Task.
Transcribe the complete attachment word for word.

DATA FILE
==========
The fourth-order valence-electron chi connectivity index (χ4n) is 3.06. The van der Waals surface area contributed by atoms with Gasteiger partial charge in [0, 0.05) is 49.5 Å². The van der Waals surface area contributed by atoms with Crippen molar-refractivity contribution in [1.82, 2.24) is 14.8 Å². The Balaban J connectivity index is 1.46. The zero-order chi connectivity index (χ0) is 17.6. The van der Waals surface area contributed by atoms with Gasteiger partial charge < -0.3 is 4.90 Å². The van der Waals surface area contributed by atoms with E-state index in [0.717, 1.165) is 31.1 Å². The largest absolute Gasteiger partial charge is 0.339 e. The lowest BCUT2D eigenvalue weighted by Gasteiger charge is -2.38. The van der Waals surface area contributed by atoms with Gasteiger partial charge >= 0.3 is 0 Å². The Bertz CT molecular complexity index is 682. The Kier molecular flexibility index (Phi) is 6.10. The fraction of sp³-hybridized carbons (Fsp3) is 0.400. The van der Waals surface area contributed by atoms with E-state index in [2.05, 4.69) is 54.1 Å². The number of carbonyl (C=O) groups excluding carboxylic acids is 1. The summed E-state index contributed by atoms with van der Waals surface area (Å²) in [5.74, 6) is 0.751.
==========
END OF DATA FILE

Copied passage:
The fourth-order valence-electron chi connectivity index (χ4n) is 3.06. The van der Waals surface area contributed by atoms with Gasteiger partial charge in [0, 0.05) is 49.5 Å². The van der Waals surface area contributed by atoms with Crippen molar-refractivity contribution in [1.82, 2.24) is 14.8 Å². The Balaban J connectivity index is 1.46. The zero-order chi connectivity index (χ0) is 17.6. The van der Waals surface area contributed by atoms with Gasteiger partial charge < -0.3 is 4.90 Å². The van der Waals surface area contributed by atoms with E-state index in [0.717, 1.165) is 31.1 Å². The largest absolute Gasteiger partial charge is 0.339 e. The lowest BCUT2D eigenvalue weighted by Gasteiger charge is -2.38. The van der Waals surface area contributed by atoms with Gasteiger partial charge >= 0.3 is 0 Å². The Bertz CT molecular complexity index is 682. The Kier molecular flexibility index (Phi) is 6.10. The fraction of sp³-hybridized carbons (Fsp3) is 0.400. The van der Waals surface area contributed by atoms with E-state index in [2.05, 4.69) is 54.1 Å². The number of carbonyl (C=O) groups excluding carboxylic acids is 1. The summed E-state index contributed by atoms with van der Waals surface area (Å²) in [5.74, 6) is 0.751.